Trickle-Down Empowerment: How The New York State Legislature Can Empower Attorneys Who Advocate For Victims of Domestic Violence by Incorporating Social Science Findings When Justifying New Legislation

By Heath Hardman, Albany Government Law Review       

I. Introduction

The fields of social science and psychology continue to make advances in human understanding, and courts sometimes make use of this information.[1]  But how can attorneys broaden their access to this information when representing victims of domestic violence?  One way is by requesting that a court take judicial notice of certain legislative facts concerning domestic violence.  While an attorney can support this request by citing scholarly sources, the court, in its discretion, need not grant the request.[2]  Citing legislative materials, such as sponsor’s memos, letters and statements of support, and bill jackets may increase an attorney’s chances of moving a court to take judicial notice of a legislative fact.[3]  After all, if the legislature cites the fact as part of its justification in enacting a law, and the court is required to enforce the law, surely the fact is compelling.  Indeed, some courts have in fact cited the legislature’s reliance on certain facts when taking judicial notice of legislative facts or relying on them for decision making.[4]

Continue reading “Trickle-Down Empowerment: How The New York State Legislature Can Empower Attorneys Who Advocate For Victims of Domestic Violence by Incorporating Social Science Findings When Justifying New Legislation”

New York’s Domestic Violence Firearm Protection Law – Is it Enough?

By Alaina Bergerstock, Albany Government Law Review

Research shows that a victim of domestic violence is more likely to end up dead if the batterer has a gun in his possession.[1]  The Department of Justice reports that of all domestic abuse cases that ended in death, two-thirds of the victims were killed by guns.[2]  On August 1, 2011 Governor Andrew Cuomo signed domestic violence firearm protection legislation.[3]  The purpose of the law is to ensure that individuals convicted of domestic violence related misdemeanors in New York State are prevented from purchasing firearms.[4]  Continue reading “New York’s Domestic Violence Firearm Protection Law – Is it Enough?”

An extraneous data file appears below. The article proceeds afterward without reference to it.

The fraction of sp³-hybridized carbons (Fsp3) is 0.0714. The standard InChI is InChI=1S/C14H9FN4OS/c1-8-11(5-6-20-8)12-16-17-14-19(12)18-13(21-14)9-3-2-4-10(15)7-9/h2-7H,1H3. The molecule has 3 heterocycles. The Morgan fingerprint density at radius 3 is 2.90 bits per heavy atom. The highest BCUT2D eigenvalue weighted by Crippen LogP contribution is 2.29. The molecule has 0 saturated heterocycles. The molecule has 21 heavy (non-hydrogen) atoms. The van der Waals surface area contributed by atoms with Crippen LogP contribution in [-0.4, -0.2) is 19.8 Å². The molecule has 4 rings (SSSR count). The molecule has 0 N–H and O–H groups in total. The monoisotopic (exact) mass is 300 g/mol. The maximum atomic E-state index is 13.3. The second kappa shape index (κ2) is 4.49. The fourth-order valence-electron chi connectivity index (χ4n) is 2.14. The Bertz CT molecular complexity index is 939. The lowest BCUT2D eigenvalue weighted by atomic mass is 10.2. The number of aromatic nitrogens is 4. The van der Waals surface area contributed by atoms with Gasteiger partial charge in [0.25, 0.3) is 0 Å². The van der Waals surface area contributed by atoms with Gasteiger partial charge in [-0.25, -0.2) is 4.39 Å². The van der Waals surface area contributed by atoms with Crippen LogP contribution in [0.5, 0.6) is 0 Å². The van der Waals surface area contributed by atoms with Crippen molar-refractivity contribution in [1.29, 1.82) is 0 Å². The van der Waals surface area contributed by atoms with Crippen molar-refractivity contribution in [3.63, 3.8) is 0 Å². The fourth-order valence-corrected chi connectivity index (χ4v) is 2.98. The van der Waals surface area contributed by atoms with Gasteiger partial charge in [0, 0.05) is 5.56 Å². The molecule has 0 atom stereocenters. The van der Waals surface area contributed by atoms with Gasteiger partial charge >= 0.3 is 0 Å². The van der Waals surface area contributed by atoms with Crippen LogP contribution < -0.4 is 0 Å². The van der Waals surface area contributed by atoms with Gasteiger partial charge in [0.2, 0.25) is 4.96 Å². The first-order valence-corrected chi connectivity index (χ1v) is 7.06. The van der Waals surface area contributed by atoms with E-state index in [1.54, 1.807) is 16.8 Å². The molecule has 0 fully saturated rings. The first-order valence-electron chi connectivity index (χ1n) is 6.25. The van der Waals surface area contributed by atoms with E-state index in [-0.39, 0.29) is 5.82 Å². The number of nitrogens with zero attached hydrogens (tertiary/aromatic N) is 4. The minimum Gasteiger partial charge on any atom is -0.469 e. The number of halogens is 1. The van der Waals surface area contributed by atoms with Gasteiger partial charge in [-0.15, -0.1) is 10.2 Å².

Dissolution of Out-of-State Civil Unions in New York: Dickerson v. Thompson

By Rebekah Addy, Albany Government Law Review

    Introduction        

On July 24, 2011, the New York Legislature enacted the Marriage Equality Act, which permits marriage between persons of the same-sex and provides that valid same-sex marriages entered into outside of New York will be recognized and treated the same as in-state marriages.[1]  The New York State Bar Association (“NYSBA”) “has long supported the new law” stating that it is a “triumph for equality” granting “important protections and legal rights” to same-sex couples.[2]  However, NYSBA president Vincent E. Doyle III also noted that “many areas of the law are unclear” and “there are many open issues about how the law will be applied.”[3]  In light of that recognition, NYSBA produced a Marriage Equality FAQ brochure developed by a panel of legal experts, dated July 18, 2011, seeking to help “couples, attorneys and others navigate the new legal landscape.”[4] Continue reading “Dissolution of Out-of-State Civil Unions in New York: Dickerson v. Thompson”

No-Fault Divorce: An Examination of the Unintended Consequences of New York’s New Law

Written by Jennifer Jack, Albany Government Law Review Member

Introduction  

In October, New York State became the last state in the country to enact a no-fault statute, which went into effect on October 12th, 2010.[1]  New York amended the Domestic Relations Law with the addition of § 170(7), which allows for divorce where “[t]he relationship between husband and wife has broken down irretrievably for a period of at least six months, provided that one party has so stated under oath.”[2]  The legislature has articulated that generally a marriage is determined to be “irretrievably broken” and able to become the basis for a no-fault divorce if “either or both parties are unable or refuse to cohabit and there are no prospects for reconciliation.”[3]  In order to make this determination, the standard of “irretrievably broken” is determined by an examination of all the “facts and circumstances, as well as the factors underlying the determination.”[4]  To be deemed to have considered all the facts the court must examine the “subjective state of mind of the parties, because the central inquiry relates to the state of mind of the parties toward the marriage relationship.”[5]  Therefore, any evidence that indicates the “viability of the marriage” becomes admissible.[6]  In New York this evidence can be established through a statement under oath of either spouse.[7]

Continue reading “No-Fault Divorce: An Examination of the Unintended Consequences of New York’s New Law”